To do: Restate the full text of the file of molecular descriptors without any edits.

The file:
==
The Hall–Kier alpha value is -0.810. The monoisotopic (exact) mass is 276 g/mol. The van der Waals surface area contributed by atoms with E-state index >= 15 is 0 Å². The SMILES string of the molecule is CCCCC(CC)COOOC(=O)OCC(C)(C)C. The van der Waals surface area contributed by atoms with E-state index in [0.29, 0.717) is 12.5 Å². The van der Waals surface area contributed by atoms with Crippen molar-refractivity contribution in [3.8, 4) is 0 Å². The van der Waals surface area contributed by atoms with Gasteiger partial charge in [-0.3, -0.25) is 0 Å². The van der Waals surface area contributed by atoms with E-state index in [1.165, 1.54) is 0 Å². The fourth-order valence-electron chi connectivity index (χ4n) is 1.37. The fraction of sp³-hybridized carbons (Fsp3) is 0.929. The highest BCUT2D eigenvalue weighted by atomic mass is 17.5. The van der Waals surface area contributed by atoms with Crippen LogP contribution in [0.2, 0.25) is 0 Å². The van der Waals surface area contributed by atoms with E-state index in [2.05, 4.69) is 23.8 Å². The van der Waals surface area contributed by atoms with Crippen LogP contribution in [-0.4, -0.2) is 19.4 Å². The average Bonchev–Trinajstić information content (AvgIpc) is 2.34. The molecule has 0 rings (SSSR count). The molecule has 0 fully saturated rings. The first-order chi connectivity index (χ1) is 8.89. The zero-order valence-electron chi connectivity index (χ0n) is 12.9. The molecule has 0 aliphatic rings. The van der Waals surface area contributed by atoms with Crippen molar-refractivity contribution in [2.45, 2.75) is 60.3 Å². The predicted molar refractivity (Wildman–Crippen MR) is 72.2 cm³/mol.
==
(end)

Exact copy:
The Hall–Kier alpha value is -0.810. The monoisotopic (exact) mass is 276 g/mol. The van der Waals surface area contributed by atoms with E-state index >= 15 is 0 Å². The SMILES string of the molecule is CCCCC(CC)COOOC(=O)OCC(C)(C)C. The van der Waals surface area contributed by atoms with E-state index in [0.29, 0.717) is 12.5 Å². The van der Waals surface area contributed by atoms with Crippen molar-refractivity contribution in [3.8, 4) is 0 Å². The van der Waals surface area contributed by atoms with Gasteiger partial charge in [-0.3, -0.25) is 0 Å². The van der Waals surface area contributed by atoms with E-state index in [1.165, 1.54) is 0 Å². The fourth-order valence-electron chi connectivity index (χ4n) is 1.37. The fraction of sp³-hybridized carbons (Fsp3) is 0.929. The highest BCUT2D eigenvalue weighted by atomic mass is 17.5. The van der Waals surface area contributed by atoms with Crippen LogP contribution in [0.2, 0.25) is 0 Å². The van der Waals surface area contributed by atoms with E-state index in [2.05, 4.69) is 23.8 Å². The van der Waals surface area contributed by atoms with Crippen LogP contribution in [-0.4, -0.2) is 19.4 Å². The average Bonchev–Trinajstić information content (AvgIpc) is 2.34. The molecule has 0 rings (SSSR count). The molecule has 0 fully saturated rings. The first-order chi connectivity index (χ1) is 8.89. The zero-order valence-electron chi connectivity index (χ0n) is 12.9. The molecule has 0 aliphatic rings. The van der Waals surface area contributed by atoms with Crippen molar-refractivity contribution in [2.45, 2.75) is 60.3 Å². The predicted molar refractivity (Wildman–Crippen MR) is 72.2 cm³/mol.